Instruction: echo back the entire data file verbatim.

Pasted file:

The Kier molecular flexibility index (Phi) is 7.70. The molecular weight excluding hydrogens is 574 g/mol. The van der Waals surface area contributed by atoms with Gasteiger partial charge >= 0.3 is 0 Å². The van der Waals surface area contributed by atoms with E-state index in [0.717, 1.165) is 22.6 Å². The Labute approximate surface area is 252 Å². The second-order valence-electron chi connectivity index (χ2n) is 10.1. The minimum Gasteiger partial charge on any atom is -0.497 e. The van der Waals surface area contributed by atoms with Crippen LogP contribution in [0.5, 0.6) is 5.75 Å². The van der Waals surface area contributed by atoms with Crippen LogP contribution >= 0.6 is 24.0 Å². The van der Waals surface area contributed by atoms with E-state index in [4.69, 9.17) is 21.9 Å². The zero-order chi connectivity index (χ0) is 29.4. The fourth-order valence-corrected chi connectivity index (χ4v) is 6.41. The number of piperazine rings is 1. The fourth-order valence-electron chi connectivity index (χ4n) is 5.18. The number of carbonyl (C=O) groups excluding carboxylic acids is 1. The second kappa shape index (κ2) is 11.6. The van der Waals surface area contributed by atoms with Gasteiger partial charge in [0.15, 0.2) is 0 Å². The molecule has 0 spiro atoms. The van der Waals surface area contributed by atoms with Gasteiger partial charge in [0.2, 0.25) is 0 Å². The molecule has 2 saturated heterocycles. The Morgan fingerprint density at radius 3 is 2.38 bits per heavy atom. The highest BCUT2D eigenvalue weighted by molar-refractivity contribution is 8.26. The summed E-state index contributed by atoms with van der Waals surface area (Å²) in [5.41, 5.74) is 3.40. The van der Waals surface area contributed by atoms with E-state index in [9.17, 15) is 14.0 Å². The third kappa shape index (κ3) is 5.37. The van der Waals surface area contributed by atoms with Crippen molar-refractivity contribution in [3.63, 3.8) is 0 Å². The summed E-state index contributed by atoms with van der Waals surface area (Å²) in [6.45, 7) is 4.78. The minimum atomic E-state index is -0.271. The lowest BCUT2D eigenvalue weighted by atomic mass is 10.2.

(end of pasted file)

The Kier molecular flexibility index (Phi) is 7.70. The molecular weight excluding hydrogens is 574 g/mol. The van der Waals surface area contributed by atoms with Gasteiger partial charge >= 0.3 is 0 Å². The van der Waals surface area contributed by atoms with E-state index in [0.717, 1.165) is 22.6 Å². The Labute approximate surface area is 252 Å². The second-order valence-electron chi connectivity index (χ2n) is 10.1. The minimum Gasteiger partial charge on any atom is -0.497 e. The van der Waals surface area contributed by atoms with Crippen LogP contribution in [0.5, 0.6) is 5.75 Å². The van der Waals surface area contributed by atoms with Crippen LogP contribution >= 0.6 is 24.0 Å². The van der Waals surface area contributed by atoms with E-state index in [4.69, 9.17) is 21.9 Å². The zero-order chi connectivity index (χ0) is 29.4. The fourth-order valence-corrected chi connectivity index (χ4v) is 6.41. The number of piperazine rings is 1. The fourth-order valence-electron chi connectivity index (χ4n) is 5.18. The number of carbonyl (C=O) groups excluding carboxylic acids is 1. The second kappa shape index (κ2) is 11.6. The van der Waals surface area contributed by atoms with Gasteiger partial charge in [0.15, 0.2) is 0 Å². The molecule has 0 spiro atoms. The van der Waals surface area contributed by atoms with Gasteiger partial charge in [0.2, 0.25) is 0 Å². The molecule has 2 saturated heterocycles. The Morgan fingerprint density at radius 3 is 2.38 bits per heavy atom. The highest BCUT2D eigenvalue weighted by molar-refractivity contribution is 8.26. The summed E-state index contributed by atoms with van der Waals surface area (Å²) in [5.41, 5.74) is 3.40. The van der Waals surface area contributed by atoms with E-state index in [9.17, 15) is 14.0 Å². The third kappa shape index (κ3) is 5.37. The van der Waals surface area contributed by atoms with Crippen molar-refractivity contribution in [3.63, 3.8) is 0 Å². The summed E-state index contributed by atoms with van der Waals surface area (Å²) in [6.45, 7) is 4.78. The minimum atomic E-state index is -0.271. The lowest BCUT2D eigenvalue weighted by atomic mass is 10.2.